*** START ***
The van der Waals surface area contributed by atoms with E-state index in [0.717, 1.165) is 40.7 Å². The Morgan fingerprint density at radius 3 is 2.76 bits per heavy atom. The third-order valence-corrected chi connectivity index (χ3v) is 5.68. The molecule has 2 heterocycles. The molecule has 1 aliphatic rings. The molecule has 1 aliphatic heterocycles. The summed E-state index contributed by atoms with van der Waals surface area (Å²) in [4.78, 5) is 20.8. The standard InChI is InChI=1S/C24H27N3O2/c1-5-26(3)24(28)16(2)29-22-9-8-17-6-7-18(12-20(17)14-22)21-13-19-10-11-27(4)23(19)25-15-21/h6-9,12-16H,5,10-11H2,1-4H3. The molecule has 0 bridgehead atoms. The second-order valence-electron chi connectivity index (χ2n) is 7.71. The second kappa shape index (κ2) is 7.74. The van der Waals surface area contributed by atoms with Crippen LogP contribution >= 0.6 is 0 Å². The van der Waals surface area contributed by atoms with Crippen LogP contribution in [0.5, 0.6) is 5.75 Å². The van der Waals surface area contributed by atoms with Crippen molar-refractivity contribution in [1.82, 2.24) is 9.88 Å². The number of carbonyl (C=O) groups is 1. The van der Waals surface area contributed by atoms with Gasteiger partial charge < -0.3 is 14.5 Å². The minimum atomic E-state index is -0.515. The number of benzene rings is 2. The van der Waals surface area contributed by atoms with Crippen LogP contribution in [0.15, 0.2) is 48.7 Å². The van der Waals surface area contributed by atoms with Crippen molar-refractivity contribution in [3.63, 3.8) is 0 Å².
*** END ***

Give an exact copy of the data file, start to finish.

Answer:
The van der Waals surface area contributed by atoms with E-state index in [0.717, 1.165) is 40.7 Å². The Morgan fingerprint density at radius 3 is 2.76 bits per heavy atom. The third-order valence-corrected chi connectivity index (χ3v) is 5.68. The molecule has 2 heterocycles. The molecule has 1 aliphatic rings. The molecule has 1 aliphatic heterocycles. The summed E-state index contributed by atoms with van der Waals surface area (Å²) in [4.78, 5) is 20.8. The standard InChI is InChI=1S/C24H27N3O2/c1-5-26(3)24(28)16(2)29-22-9-8-17-6-7-18(12-20(17)14-22)21-13-19-10-11-27(4)23(19)25-15-21/h6-9,12-16H,5,10-11H2,1-4H3. The molecule has 0 bridgehead atoms. The second-order valence-electron chi connectivity index (χ2n) is 7.71. The second kappa shape index (κ2) is 7.74. The van der Waals surface area contributed by atoms with Crippen LogP contribution >= 0.6 is 0 Å². The van der Waals surface area contributed by atoms with Crippen LogP contribution in [0.5, 0.6) is 5.75 Å². The van der Waals surface area contributed by atoms with Crippen molar-refractivity contribution in [1.82, 2.24) is 9.88 Å². The number of carbonyl (C=O) groups is 1. The van der Waals surface area contributed by atoms with Gasteiger partial charge < -0.3 is 14.5 Å². The minimum atomic E-state index is -0.515. The number of benzene rings is 2. The van der Waals surface area contributed by atoms with Crippen LogP contribution in [0.15, 0.2) is 48.7 Å². The van der Waals surface area contributed by atoms with Crippen molar-refractivity contribution in [3.63, 3.8) is 0 Å².